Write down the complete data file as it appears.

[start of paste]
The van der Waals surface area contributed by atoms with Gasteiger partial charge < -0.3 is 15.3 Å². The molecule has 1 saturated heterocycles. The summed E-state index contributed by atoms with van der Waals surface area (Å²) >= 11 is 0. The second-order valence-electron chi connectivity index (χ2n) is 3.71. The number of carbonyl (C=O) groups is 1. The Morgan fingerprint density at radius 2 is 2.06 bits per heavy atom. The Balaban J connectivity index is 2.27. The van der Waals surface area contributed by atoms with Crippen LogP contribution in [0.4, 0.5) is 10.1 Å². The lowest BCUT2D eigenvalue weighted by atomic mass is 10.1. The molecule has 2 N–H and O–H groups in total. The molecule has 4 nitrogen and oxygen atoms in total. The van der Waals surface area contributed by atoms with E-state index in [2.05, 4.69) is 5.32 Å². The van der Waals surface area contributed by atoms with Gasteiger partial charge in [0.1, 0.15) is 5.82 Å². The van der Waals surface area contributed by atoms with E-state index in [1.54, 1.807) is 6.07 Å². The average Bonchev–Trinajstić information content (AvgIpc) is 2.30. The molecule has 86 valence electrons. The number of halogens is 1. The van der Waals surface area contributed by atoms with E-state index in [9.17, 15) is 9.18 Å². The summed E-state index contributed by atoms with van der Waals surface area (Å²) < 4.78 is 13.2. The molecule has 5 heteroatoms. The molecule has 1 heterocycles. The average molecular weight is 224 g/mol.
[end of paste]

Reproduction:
The van der Waals surface area contributed by atoms with Gasteiger partial charge < -0.3 is 15.3 Å². The molecule has 1 saturated heterocycles. The summed E-state index contributed by atoms with van der Waals surface area (Å²) >= 11 is 0. The second-order valence-electron chi connectivity index (χ2n) is 3.71. The number of carbonyl (C=O) groups is 1. The Morgan fingerprint density at radius 2 is 2.06 bits per heavy atom. The Balaban J connectivity index is 2.27. The van der Waals surface area contributed by atoms with Crippen LogP contribution in [0.4, 0.5) is 10.1 Å². The lowest BCUT2D eigenvalue weighted by atomic mass is 10.1. The molecule has 2 N–H and O–H groups in total. The molecule has 4 nitrogen and oxygen atoms in total. The van der Waals surface area contributed by atoms with E-state index in [2.05, 4.69) is 5.32 Å². The van der Waals surface area contributed by atoms with Gasteiger partial charge in [0.1, 0.15) is 5.82 Å². The van der Waals surface area contributed by atoms with E-state index in [1.54, 1.807) is 6.07 Å². The average Bonchev–Trinajstić information content (AvgIpc) is 2.30. The molecule has 86 valence electrons. The number of halogens is 1. The van der Waals surface area contributed by atoms with E-state index in [9.17, 15) is 9.18 Å². The summed E-state index contributed by atoms with van der Waals surface area (Å²) < 4.78 is 13.2. The molecule has 5 heteroatoms. The molecule has 1 heterocycles. The average molecular weight is 224 g/mol.